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With the potential for poor nutrition to take a bite out of staff productivity and well-being, it’s essential employers do all they can to support and promote healthy diets in the workplace.
Poor nutrition can have severe consequences for older people and knowingly so, the aged care sector has spent a large amount of time and resources working on providing quality and healthy nourishing food in residential facilities.
Ensuring consumers with dysphagia have their food texture needs met is important for their safety but that doesn’t mean the joy of eating should be sacrificed.
Food isn’t just a necessity to life, it is one of life’s pleasures; high-quality food, presentation, taste and smell all play a part in contributing to a positive dining experience.
The Final Report of the Royal Commission into Aged Care Quality and Safety expressed the importance of adequate portioning and good quality food for older people, which is why they are outlined in an official requirement in the Aged Care Quality Standards.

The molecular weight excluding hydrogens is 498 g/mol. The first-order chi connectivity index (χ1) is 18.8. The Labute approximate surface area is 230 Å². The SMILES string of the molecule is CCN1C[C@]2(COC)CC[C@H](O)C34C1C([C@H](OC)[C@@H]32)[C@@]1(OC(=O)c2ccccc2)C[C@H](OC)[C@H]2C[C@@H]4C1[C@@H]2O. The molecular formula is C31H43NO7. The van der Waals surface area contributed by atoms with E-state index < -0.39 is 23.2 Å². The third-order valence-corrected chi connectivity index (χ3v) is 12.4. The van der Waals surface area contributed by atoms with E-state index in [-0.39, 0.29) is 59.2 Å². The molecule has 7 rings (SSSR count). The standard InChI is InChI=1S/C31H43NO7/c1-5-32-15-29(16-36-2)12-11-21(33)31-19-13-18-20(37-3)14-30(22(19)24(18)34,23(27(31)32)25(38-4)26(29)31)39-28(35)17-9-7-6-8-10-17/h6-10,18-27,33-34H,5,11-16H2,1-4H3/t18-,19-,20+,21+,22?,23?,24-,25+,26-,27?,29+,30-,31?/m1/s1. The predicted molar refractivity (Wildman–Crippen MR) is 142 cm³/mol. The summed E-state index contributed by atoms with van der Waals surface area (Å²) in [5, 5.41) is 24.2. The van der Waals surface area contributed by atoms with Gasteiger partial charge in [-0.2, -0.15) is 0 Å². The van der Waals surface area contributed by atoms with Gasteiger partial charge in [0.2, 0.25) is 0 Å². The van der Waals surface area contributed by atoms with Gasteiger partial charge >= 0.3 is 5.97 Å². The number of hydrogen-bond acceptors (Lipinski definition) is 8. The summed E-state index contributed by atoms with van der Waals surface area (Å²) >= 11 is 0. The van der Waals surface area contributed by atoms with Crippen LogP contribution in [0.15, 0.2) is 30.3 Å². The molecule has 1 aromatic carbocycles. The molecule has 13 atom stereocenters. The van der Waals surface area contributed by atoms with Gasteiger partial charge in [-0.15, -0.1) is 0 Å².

A rapidly ageing population and the pressure this will put on our aged care services is one of the biggest challenges facing the industry, says Lite n’ Easy National Business Development Manager for Home Care, Sarah Simeon.
SPONSORED – Nutrition and food quality have never been more critical with malnutrition in residential aged care reportedly on the rise.
SPONSORED STORY – As providers in the aged care sector look at the importance food plays in the health and wellbeing of their clients, it has become clear that more needs to be done to give older people access to enough tasty food that meets their nutritional needs.
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